About American Gun
In American Gun, veteran Wall Street Journal reporters Cameron McWhirter and Zusha Elinson track the AR-15 from its creation by an unknown gun designer in Hollywood to the most popular rifle in America today ― and a gun favored by mass shooters. In 1994, best estimates are that about 400,000 AR-15-type rifles were in civilian hands. Today the best guess is more than 20 million. And it has divided a nation between those who love the invention and those that hate it. How did the same gun come to represent the epitome of freedom to millions of Americans and the embodiment of evil to millions more? To answer this question, McWhirter and Elinson follow inventor Eugene Stoner ― an American Kalashnikov ― as he struggled mightily to win support for his rifle, which under the name M16 would become standard equipment in Vietnam. Shunned by gun owners at first, the rifle’s popularity took thanks to a renegade band of small-time gun makers. And in the 2000s, it would become the weapon of choice for mass shooters, prompting widespread calls for banning it even as the gun industry embraced it as a financial savior.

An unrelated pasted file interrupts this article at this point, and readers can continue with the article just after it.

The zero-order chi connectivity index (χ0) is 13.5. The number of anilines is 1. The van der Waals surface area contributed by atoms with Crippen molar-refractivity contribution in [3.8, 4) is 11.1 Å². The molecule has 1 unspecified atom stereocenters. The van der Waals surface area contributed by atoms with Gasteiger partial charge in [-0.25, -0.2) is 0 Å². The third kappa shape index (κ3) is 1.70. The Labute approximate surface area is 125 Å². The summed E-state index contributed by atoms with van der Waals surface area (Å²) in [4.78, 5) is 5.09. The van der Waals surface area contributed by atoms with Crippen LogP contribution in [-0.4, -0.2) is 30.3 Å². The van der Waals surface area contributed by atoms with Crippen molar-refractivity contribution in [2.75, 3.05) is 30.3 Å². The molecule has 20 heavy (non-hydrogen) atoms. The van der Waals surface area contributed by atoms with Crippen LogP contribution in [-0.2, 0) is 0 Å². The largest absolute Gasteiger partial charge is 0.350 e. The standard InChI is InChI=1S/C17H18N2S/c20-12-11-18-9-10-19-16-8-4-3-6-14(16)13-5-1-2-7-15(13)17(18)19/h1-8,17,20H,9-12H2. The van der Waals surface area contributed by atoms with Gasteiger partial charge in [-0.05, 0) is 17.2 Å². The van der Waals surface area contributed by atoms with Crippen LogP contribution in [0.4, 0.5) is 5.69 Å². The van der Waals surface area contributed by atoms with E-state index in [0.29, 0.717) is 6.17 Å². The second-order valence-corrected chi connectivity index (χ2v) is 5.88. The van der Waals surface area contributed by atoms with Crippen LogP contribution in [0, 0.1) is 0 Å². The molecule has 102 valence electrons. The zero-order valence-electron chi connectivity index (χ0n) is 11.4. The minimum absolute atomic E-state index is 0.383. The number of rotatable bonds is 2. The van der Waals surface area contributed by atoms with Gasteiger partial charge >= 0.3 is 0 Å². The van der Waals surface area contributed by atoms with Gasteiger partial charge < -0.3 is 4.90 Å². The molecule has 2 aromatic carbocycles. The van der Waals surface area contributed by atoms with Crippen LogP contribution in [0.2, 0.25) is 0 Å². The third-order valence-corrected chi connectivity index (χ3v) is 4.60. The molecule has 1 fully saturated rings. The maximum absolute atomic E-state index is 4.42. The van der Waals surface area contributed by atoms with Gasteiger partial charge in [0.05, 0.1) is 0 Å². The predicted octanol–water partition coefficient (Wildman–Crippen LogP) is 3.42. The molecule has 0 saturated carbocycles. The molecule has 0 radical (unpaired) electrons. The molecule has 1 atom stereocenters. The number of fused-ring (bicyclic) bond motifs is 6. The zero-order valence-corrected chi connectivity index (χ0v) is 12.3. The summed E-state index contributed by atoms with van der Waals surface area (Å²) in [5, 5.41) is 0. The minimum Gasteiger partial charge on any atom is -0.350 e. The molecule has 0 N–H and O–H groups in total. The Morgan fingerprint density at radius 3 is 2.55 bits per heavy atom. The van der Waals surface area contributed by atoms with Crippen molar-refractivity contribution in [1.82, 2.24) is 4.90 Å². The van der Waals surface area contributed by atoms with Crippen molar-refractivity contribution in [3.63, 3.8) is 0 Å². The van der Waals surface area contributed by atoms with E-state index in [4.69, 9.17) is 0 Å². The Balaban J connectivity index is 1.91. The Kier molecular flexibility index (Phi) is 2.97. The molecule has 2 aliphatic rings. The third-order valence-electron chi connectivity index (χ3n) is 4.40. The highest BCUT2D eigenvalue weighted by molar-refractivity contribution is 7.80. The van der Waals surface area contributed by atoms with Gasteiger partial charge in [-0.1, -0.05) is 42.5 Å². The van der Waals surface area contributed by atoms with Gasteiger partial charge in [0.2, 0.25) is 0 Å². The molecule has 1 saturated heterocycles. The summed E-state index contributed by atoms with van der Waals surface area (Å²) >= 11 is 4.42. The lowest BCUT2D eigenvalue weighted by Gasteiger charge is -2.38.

Writing with fairness and compassion, McWhirter and Elinson explore America’s gun culture, revealing the deep appeal of the AR-15, the brutal havoc it wreaks, and the politics of reducing its toll. The result is a moral history of contemporary America’s love affair with technology, freedom, and weaponry.